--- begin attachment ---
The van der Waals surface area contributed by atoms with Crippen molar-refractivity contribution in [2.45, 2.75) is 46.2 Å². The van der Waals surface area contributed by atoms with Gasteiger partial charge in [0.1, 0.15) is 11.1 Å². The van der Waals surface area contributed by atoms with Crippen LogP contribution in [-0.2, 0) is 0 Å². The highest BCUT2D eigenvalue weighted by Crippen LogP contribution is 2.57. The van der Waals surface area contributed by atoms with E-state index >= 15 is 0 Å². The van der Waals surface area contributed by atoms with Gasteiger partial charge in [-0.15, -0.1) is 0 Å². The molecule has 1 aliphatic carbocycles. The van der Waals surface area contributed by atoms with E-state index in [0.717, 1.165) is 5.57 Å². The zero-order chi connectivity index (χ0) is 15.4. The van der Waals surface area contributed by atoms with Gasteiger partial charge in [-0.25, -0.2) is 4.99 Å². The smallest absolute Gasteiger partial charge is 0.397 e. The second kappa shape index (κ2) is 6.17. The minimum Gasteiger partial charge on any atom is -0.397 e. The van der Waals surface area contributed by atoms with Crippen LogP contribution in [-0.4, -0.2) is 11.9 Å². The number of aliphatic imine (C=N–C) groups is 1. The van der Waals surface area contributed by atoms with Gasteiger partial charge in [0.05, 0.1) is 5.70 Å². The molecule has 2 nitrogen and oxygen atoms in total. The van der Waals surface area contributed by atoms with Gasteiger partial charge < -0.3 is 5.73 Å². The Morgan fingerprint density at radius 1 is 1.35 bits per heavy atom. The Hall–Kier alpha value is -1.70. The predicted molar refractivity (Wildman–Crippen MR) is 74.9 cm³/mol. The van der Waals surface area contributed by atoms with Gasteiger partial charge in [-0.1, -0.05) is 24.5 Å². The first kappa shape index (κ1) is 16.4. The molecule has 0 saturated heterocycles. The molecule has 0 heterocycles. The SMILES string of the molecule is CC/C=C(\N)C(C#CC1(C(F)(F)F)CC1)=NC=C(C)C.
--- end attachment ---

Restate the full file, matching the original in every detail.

The van der Waals surface area contributed by atoms with Crippen molar-refractivity contribution in [2.45, 2.75) is 46.2 Å². The van der Waals surface area contributed by atoms with Gasteiger partial charge in [0.1, 0.15) is 11.1 Å². The van der Waals surface area contributed by atoms with Crippen LogP contribution in [-0.2, 0) is 0 Å². The highest BCUT2D eigenvalue weighted by Crippen LogP contribution is 2.57. The van der Waals surface area contributed by atoms with E-state index >= 15 is 0 Å². The van der Waals surface area contributed by atoms with Gasteiger partial charge in [-0.15, -0.1) is 0 Å². The molecule has 1 aliphatic carbocycles. The van der Waals surface area contributed by atoms with E-state index in [0.717, 1.165) is 5.57 Å². The zero-order chi connectivity index (χ0) is 15.4. The van der Waals surface area contributed by atoms with Gasteiger partial charge in [-0.25, -0.2) is 4.99 Å². The smallest absolute Gasteiger partial charge is 0.397 e. The second kappa shape index (κ2) is 6.17. The minimum Gasteiger partial charge on any atom is -0.397 e. The van der Waals surface area contributed by atoms with Crippen LogP contribution in [-0.4, -0.2) is 11.9 Å². The number of aliphatic imine (C=N–C) groups is 1. The van der Waals surface area contributed by atoms with Gasteiger partial charge in [0.05, 0.1) is 5.70 Å². The molecule has 2 nitrogen and oxygen atoms in total. The van der Waals surface area contributed by atoms with Gasteiger partial charge < -0.3 is 5.73 Å². The Morgan fingerprint density at radius 1 is 1.35 bits per heavy atom. The Hall–Kier alpha value is -1.70. The predicted molar refractivity (Wildman–Crippen MR) is 74.9 cm³/mol. The van der Waals surface area contributed by atoms with Gasteiger partial charge in [-0.1, -0.05) is 24.5 Å². The first kappa shape index (κ1) is 16.4. The molecule has 0 saturated heterocycles. The molecule has 0 heterocycles. The SMILES string of the molecule is CC/C=C(\N)C(C#CC1(C(F)(F)F)CC1)=NC=C(C)C.